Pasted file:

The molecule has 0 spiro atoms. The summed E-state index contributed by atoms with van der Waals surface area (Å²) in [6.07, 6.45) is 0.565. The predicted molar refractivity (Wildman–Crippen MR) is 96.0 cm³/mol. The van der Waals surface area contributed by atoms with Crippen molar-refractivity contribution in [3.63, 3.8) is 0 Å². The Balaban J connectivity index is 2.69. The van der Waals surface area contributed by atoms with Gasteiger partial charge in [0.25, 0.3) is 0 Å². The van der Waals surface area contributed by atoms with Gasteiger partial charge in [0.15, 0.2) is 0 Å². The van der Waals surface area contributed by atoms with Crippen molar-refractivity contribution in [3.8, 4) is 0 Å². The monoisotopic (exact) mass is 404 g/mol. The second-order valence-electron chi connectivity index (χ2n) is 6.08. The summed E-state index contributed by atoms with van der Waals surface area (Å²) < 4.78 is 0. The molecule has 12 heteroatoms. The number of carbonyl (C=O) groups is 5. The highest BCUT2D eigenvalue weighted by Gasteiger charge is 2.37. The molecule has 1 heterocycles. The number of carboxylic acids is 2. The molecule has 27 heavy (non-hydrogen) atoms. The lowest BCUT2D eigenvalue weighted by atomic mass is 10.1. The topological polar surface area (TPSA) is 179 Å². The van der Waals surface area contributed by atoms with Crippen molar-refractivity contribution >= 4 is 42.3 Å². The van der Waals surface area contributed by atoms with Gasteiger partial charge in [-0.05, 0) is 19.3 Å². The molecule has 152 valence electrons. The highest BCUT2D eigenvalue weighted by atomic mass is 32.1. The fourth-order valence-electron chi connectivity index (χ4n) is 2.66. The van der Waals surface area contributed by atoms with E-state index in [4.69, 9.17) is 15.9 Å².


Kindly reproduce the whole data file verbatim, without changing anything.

The molecule has 0 spiro atoms. The summed E-state index contributed by atoms with van der Waals surface area (Å²) in [6.07, 6.45) is 0.565. The predicted molar refractivity (Wildman–Crippen MR) is 96.0 cm³/mol. The van der Waals surface area contributed by atoms with Crippen molar-refractivity contribution in [3.63, 3.8) is 0 Å². The Balaban J connectivity index is 2.69. The van der Waals surface area contributed by atoms with Gasteiger partial charge in [0.25, 0.3) is 0 Å². The van der Waals surface area contributed by atoms with Gasteiger partial charge in [0.15, 0.2) is 0 Å². The van der Waals surface area contributed by atoms with Crippen molar-refractivity contribution in [3.8, 4) is 0 Å². The monoisotopic (exact) mass is 404 g/mol. The second-order valence-electron chi connectivity index (χ2n) is 6.08. The summed E-state index contributed by atoms with van der Waals surface area (Å²) < 4.78 is 0. The molecule has 12 heteroatoms. The number of carbonyl (C=O) groups is 5. The highest BCUT2D eigenvalue weighted by Gasteiger charge is 2.37. The molecule has 1 heterocycles. The number of carboxylic acids is 2. The molecule has 27 heavy (non-hydrogen) atoms. The lowest BCUT2D eigenvalue weighted by atomic mass is 10.1. The topological polar surface area (TPSA) is 179 Å². The van der Waals surface area contributed by atoms with Crippen molar-refractivity contribution >= 4 is 42.3 Å². The van der Waals surface area contributed by atoms with Gasteiger partial charge in [-0.05, 0) is 19.3 Å². The molecule has 152 valence electrons. The highest BCUT2D eigenvalue weighted by atomic mass is 32.1. The fourth-order valence-electron chi connectivity index (χ4n) is 2.66. The van der Waals surface area contributed by atoms with E-state index in [4.69, 9.17) is 15.9 Å².